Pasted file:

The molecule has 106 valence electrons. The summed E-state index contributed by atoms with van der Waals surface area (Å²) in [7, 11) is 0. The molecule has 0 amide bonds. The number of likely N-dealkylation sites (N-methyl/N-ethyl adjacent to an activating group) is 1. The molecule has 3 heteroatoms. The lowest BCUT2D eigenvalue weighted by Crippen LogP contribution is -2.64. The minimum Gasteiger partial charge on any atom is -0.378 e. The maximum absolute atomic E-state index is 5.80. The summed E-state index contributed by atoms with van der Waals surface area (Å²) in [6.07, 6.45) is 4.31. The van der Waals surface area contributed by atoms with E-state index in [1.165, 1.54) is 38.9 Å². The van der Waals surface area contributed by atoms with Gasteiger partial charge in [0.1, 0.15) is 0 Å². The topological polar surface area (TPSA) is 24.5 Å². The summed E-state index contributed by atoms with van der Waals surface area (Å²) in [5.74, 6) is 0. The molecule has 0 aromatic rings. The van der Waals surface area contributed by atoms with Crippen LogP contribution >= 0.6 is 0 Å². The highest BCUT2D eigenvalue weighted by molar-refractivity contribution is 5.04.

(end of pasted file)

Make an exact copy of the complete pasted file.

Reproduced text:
The molecule has 106 valence electrons. The summed E-state index contributed by atoms with van der Waals surface area (Å²) in [7, 11) is 0. The molecule has 0 amide bonds. The number of likely N-dealkylation sites (N-methyl/N-ethyl adjacent to an activating group) is 1. The molecule has 3 heteroatoms. The lowest BCUT2D eigenvalue weighted by Crippen LogP contribution is -2.64. The minimum Gasteiger partial charge on any atom is -0.378 e. The maximum absolute atomic E-state index is 5.80. The summed E-state index contributed by atoms with van der Waals surface area (Å²) in [6.07, 6.45) is 4.31. The van der Waals surface area contributed by atoms with E-state index in [1.165, 1.54) is 38.9 Å². The van der Waals surface area contributed by atoms with Gasteiger partial charge in [0.1, 0.15) is 0 Å². The topological polar surface area (TPSA) is 24.5 Å². The summed E-state index contributed by atoms with van der Waals surface area (Å²) in [5.74, 6) is 0. The molecule has 0 aromatic rings. The van der Waals surface area contributed by atoms with Crippen LogP contribution >= 0.6 is 0 Å². The highest BCUT2D eigenvalue weighted by molar-refractivity contribution is 5.04.